An Offbeat Glossary of Restaurant Terms
Everyone knows what a bistro is...right? And a la carte is a term that even a fifth grader knows...well, maybe not. And what exactly does smart casual mean? There are so many words and terms in English language that are taken for granted, including those used in restaurant industry. In a public service to diners from Boston to Bakersfield, Boston's Hidden Restaurants presents a glossary of useful, as well as totally useless, restaurant terms. (Note: This page is part of our restaurant features section.)
A La Carte A term used by more upscale, expensive restaurants that means each item is separate. If a restaurant says that bread and water are a la carte, flee as quickly as you can.
Bar Pizza A type of pizza served in bars (duh!) that is smaller in diameter (usually about 10 inches) and greasier than pizzas found in restaurants or sub shops. Bar pizza tends to taste better with beer, and MUCH better after many beers.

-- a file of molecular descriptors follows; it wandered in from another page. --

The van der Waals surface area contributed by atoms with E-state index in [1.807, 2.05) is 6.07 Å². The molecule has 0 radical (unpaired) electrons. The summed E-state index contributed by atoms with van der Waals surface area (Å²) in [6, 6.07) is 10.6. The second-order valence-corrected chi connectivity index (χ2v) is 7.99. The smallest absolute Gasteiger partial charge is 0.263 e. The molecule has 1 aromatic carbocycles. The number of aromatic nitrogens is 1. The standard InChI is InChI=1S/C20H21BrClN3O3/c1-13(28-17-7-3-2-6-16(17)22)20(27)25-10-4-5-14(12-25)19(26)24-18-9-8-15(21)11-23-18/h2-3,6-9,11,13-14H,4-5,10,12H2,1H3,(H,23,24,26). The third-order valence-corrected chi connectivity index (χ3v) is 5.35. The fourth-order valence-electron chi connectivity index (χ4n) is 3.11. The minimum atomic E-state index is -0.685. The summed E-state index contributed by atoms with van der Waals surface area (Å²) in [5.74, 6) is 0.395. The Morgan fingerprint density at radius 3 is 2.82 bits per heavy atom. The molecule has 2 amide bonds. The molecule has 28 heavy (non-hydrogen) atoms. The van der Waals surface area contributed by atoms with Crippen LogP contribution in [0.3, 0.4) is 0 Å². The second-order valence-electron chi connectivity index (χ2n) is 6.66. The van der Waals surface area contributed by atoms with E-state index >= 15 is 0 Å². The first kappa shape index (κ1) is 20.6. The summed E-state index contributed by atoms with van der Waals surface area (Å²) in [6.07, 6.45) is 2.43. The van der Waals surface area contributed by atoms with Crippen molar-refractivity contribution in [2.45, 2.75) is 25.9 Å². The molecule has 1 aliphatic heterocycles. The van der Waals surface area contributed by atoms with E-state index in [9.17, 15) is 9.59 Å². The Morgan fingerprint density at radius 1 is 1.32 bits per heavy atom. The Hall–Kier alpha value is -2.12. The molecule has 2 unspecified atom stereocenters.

Bistro A small restaurant, usually informal, that typically has a decent wine list. If a place that calls itself a bistro does not have a wine list, it is simply known as a "small restaurant."
Captain An employee at a restaurant who supervises waitstaff and typically seats patrons. These people used to be called "hosts," but for some reason, many restaurants now call them "captains." Some restaurants include a place on bill for tipping captains. If you see this, flee as quickly as you can.
Chef Typically, chief cook of a restaurant staff. Don't ever call a chef a cook; he or she will not like that and may put some extra MSG in your food.
Cold Tea A term used, usually late at night, that means beer. This term is fairly common in Chinese restaurants that stay open after bars close. The serving of cold tea is often illegal and unethical, and we at Boston's Hidden Restaurants do not condone ordering of cold tea. But our view on that may change from weekend to weekend.